For his part, House Majority Leader Eric Cantor also wasted no time in using the report as a springboard for attacking the president's political strategy: "There were far too few jobs created this month, which shows the need to spend less time making campaign style speeches and more time trying to work together to identify policies that we both can agree will create an environment for job creation."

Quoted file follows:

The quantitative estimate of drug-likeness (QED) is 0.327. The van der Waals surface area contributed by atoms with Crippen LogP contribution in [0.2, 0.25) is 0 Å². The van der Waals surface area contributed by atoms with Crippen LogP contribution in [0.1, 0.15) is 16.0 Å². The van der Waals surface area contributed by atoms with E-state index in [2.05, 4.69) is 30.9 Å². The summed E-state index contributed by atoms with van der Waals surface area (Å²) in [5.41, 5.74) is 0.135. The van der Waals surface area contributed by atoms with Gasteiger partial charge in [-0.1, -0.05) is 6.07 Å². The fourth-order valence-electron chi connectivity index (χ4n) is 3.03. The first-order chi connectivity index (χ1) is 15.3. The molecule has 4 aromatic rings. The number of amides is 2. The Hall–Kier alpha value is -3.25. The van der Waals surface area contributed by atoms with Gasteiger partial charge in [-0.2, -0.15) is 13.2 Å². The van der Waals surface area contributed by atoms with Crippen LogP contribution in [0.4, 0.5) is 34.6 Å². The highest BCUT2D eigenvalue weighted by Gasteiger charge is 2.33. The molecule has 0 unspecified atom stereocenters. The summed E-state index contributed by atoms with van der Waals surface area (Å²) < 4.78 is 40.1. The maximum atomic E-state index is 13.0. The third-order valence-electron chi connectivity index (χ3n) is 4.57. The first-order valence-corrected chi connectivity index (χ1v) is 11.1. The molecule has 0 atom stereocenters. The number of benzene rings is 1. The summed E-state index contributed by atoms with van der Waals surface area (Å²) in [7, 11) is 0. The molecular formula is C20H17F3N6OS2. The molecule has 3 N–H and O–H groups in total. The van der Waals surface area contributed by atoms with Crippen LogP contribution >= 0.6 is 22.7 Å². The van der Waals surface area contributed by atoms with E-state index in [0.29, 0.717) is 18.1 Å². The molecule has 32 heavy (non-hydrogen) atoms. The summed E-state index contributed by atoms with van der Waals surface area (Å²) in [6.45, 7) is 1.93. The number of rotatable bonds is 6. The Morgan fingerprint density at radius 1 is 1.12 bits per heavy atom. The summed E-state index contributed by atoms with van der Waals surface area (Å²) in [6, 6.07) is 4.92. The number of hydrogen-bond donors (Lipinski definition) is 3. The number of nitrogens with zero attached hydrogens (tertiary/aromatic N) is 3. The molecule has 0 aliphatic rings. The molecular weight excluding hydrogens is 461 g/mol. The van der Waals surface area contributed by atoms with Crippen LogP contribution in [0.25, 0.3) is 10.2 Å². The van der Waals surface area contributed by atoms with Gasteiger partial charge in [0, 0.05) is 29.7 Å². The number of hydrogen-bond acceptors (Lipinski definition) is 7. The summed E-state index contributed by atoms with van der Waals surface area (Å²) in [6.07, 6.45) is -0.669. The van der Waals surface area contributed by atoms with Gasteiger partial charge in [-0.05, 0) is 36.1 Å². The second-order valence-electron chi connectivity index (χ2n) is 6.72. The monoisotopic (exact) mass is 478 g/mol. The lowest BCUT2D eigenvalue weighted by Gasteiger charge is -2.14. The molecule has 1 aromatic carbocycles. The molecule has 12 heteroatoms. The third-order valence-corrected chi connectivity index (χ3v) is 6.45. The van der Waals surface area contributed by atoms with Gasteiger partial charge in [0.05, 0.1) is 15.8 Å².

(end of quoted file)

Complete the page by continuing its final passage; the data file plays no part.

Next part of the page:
The report's effect on Federal Reserve policy, meanwhile, is debatable. It may, as Roda believes, show that the recovery is solid enough to continue without new monetary policy. "This data in and of itself isn't data that would give the Fed more impetus to resort to new measures," says Roda. Gault, however, disagrees. Given September's net job creation of 58,000 (subtracting the returned Verizon workers), he says, he believes that Fed action is almost certain without a substantial improvement in job growth: "If we stay at that number, I think we still get QE3 (a new round of monetary stimulus through purchases of government bonds) because that's just not enough. That absolutely is not enough to reduce unemployment."